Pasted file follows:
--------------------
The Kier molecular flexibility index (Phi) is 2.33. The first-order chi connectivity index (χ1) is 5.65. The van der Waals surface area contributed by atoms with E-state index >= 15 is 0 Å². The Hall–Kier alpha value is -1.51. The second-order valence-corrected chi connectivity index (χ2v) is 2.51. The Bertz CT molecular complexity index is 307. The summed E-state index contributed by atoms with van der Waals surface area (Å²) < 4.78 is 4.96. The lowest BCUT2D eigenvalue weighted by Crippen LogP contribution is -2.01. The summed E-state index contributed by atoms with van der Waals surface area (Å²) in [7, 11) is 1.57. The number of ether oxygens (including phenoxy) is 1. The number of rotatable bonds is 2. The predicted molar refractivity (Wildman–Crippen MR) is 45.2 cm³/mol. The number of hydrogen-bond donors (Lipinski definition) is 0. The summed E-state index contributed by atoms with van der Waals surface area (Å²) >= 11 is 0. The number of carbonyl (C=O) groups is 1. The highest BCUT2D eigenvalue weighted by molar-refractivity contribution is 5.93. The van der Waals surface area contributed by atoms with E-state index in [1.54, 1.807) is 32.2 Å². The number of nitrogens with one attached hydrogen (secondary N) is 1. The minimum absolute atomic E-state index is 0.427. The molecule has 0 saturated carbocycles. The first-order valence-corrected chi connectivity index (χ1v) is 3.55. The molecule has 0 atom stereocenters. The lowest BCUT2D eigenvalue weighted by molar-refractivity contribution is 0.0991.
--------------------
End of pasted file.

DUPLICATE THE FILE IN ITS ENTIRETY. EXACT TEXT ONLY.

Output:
The Kier molecular flexibility index (Phi) is 2.33. The first-order chi connectivity index (χ1) is 5.65. The van der Waals surface area contributed by atoms with E-state index >= 15 is 0 Å². The Hall–Kier alpha value is -1.51. The second-order valence-corrected chi connectivity index (χ2v) is 2.51. The Bertz CT molecular complexity index is 307. The summed E-state index contributed by atoms with van der Waals surface area (Å²) < 4.78 is 4.96. The lowest BCUT2D eigenvalue weighted by Crippen LogP contribution is -2.01. The summed E-state index contributed by atoms with van der Waals surface area (Å²) in [7, 11) is 1.57. The number of ether oxygens (including phenoxy) is 1. The number of rotatable bonds is 2. The predicted molar refractivity (Wildman–Crippen MR) is 45.2 cm³/mol. The number of hydrogen-bond donors (Lipinski definition) is 0. The summed E-state index contributed by atoms with van der Waals surface area (Å²) >= 11 is 0. The number of carbonyl (C=O) groups is 1. The highest BCUT2D eigenvalue weighted by molar-refractivity contribution is 5.93. The van der Waals surface area contributed by atoms with E-state index in [1.54, 1.807) is 32.2 Å². The number of nitrogens with one attached hydrogen (secondary N) is 1. The minimum absolute atomic E-state index is 0.427. The molecule has 0 saturated carbocycles. The first-order valence-corrected chi connectivity index (χ1v) is 3.55. The molecule has 0 atom stereocenters. The lowest BCUT2D eigenvalue weighted by molar-refractivity contribution is 0.0991.